Chronic lymphocytic leukemia (CLL) research presented at the 2022 ASH Annual Meeting showed that zanubrutinib can outperform ibrutinib, a triplet is effective for high-risk CLL, cell death may predict the depth of treatment response, and a chimeric antigen receptor (CAR) T-cell therapy is likely not an option for CLL patients.

In the phase 3 ALPINE trial, zanubrutinib improved progression-free survival (PFS) and overall response rate (ORR), when compared with ibrutinib, in patients with relapsed or refractory CLL.1 In a phase 2 trial, the combination of acalabrutinib, venetoclax, and obinutuzumab demonstrated activity in patients with previously untreated, high-risk CLL.2

A phase 1 trial showed limited CAR T-cell expansion in patients with relapsed/refractory CLL treated with brexucabtagene autoleucel.3 And a study of ibrutinib-treated patients revealed an association between initial high cell death and the likelihood of achieving deep, long-term remissions.4

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ALPINE Trial: Zanubrutinib Improves PFS

Zanubrutinib improved outcomes when compared with ibrutinb in the phase 3 ALPINE trial ( Identifier: NCT03734016).1 The trial compared the drugs in patients with relapsed/refractory CLL and small lymphocytic lymphoma (SLL).

The trial enrolled 652 patients from 15 countries, with 327 patients receiving zanubrutinib and 325 receiving ibrutinib. Cohorts were matched for disease characteristics, patient age, and demographics. Patients had received a median of 1 prior line of therapy.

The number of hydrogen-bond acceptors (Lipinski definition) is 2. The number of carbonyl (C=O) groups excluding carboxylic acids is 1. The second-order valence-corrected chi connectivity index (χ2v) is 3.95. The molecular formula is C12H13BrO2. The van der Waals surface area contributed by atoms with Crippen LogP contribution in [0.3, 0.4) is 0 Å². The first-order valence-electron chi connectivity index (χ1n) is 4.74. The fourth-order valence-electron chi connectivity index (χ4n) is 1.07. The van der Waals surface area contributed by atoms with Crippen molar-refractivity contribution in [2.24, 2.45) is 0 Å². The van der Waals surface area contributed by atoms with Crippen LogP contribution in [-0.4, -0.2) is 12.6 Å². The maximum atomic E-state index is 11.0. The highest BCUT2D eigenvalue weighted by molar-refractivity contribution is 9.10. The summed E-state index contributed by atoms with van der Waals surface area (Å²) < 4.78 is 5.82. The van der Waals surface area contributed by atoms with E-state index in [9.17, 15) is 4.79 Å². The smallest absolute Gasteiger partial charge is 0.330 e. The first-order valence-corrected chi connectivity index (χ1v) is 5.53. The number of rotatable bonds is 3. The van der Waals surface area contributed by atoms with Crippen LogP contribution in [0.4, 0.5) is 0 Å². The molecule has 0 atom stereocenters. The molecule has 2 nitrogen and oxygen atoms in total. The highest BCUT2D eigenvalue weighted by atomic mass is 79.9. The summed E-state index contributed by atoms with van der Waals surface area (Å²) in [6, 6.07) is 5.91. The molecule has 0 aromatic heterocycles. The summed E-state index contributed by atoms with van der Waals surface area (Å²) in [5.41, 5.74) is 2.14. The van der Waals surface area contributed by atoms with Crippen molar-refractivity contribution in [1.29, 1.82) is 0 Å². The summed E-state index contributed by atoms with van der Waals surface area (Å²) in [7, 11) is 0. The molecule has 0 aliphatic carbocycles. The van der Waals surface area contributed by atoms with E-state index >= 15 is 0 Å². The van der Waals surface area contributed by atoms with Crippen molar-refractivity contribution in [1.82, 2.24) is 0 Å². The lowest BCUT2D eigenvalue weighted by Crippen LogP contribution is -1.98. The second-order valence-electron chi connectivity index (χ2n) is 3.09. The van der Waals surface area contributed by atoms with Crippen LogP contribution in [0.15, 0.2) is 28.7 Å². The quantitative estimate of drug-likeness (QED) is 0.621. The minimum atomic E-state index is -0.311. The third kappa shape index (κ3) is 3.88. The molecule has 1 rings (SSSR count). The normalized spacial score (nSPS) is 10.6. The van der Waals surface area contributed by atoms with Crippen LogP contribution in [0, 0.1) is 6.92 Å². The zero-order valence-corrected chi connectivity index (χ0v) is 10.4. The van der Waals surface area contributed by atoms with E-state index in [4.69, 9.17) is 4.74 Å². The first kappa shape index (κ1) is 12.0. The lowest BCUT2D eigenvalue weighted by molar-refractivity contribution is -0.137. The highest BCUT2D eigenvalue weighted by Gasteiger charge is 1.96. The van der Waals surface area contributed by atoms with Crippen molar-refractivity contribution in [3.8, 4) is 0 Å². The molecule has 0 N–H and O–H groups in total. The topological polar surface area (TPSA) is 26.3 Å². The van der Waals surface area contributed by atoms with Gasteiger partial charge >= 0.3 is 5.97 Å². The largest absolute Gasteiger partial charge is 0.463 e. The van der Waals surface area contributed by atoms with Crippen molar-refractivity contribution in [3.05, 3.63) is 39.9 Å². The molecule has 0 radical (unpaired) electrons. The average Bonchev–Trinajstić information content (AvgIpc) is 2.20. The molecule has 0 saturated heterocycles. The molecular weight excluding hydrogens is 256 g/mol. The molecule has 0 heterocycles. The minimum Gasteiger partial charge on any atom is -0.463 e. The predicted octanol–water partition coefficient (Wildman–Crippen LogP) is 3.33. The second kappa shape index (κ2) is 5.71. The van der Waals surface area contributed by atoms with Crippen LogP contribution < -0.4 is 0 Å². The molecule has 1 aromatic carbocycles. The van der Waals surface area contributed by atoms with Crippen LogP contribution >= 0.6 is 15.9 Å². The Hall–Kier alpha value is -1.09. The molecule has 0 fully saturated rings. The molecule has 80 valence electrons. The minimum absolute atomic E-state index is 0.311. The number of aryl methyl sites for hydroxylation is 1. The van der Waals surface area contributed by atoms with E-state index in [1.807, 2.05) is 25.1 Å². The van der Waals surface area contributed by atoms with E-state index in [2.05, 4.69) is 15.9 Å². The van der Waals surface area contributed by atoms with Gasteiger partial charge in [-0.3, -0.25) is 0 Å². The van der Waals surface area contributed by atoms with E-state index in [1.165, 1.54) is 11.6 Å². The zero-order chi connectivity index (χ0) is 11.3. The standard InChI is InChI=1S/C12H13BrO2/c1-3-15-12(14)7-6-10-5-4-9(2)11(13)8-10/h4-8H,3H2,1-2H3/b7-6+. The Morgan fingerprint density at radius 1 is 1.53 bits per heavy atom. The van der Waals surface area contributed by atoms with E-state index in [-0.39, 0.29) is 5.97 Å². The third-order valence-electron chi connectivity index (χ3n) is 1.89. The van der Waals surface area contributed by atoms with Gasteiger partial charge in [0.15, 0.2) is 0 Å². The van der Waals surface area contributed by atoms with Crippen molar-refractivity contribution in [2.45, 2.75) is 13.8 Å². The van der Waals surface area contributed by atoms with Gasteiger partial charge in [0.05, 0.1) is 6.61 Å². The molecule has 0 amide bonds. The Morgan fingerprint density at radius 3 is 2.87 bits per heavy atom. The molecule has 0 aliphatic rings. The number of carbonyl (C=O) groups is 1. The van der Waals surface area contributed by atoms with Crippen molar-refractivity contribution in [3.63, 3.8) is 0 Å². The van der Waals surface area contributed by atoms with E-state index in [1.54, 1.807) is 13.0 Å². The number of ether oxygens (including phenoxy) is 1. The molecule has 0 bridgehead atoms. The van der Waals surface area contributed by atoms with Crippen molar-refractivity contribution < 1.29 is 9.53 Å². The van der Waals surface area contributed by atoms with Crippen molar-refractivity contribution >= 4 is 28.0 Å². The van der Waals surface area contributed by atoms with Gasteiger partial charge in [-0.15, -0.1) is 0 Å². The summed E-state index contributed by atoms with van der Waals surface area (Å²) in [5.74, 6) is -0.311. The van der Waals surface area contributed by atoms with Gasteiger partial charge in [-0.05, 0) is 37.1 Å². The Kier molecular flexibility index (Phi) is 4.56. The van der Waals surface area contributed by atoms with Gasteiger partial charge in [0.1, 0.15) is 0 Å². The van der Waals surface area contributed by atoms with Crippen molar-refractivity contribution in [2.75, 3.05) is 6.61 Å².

The ORR was higher with zanubrutinib than with ibrutinib — 86.2% and 75.7%, respectively (P =.0007). With a median follow up of 29.6 months, zanubrutinib had superior PFS. The median PFS was 35.0 months with ibrutinib and was not reached with zanubrutinib (hazard ratio, 0.65; 95% CI, 0.49-0.86; P =.0024).

“Zanubrutinib improved progression-free survival compared to ibrutinib, and was also safer, particularly with respect to cardiac safety,” said study presenter Jennifer R. Brown, MD, PhD, of Dana-Farber Cancer Institute in Boston, Massachusetts. “Zanubrutinib would, in my opinion, always be preferred compared to ibrutinib [in patients with CLL/SLL].”

The treatment discontinuation rate was lower with zanubrutinib (26.3%) than with ibrutinib (41.2%). Most discontinuations were caused by adverse events or progressive disease, both of which were higher with ibrutinib.

Trio of Drugs Effective in High-Risk CLL

The combination of acalabrutinib, venetoclax, and obinutuzumab was effective in previously untreated patients with high-risk CLL, according to results from an ongoing phase 2 trial ( Identifier: NCT03580928).2 Researchers evaluated the combination in a previously reported cohort of 37 patients who were not stratified by risk and an additional 31 patients with aberrant TP53.2,4

The complete response (CR) rate was 52% in patients with aberrant TP53, 44% in patients with wild-type TP53, and 48% in the whole cohort. The rate of CR with undetectable bone marrow minimal residual disease (MRD) at cycle 16 was 43% in all patients and 45% in patients with aberrant TP53.

Also at cycle 16, the rate of undetectable MRD in the peripheral blood was 86% overall, 86% in patients with aberrant TP53, and 85% in patients with wild-type TP53. The rate of undetectable MRD in the bone marrow was 86%, 83%, and 89%, respectively.

At a median follow-up of 35 months, 98.5% of patients were still alive, and 92.6% were progression-free. The combination was considered well tolerated.

“Patients with CLL with TP53-aberrant disease continue to present an unmet clinical need,” said study presenter Christine Ryan, MD, of Dana-Farber Cancer Institute in Boston, Massachusetts. “We are excited about the very high rates of remission seen in high-risk patients with CLL in our study, which points to the efficacy of this triplet regimen in a patient population with historically inferior outcomes.”

The triplet is now under investigation in the phase 3 AMPLIFY trial ( Identifier: NCT03836261). The trial is designed to compare acalabrutinib plus venetoclax, acalabrutinib plus venetoclax and obinutuzumab, and standard chemoimmunotherapy in patients with non-high risk CLL.

This article originally appeared on Hematology Advisor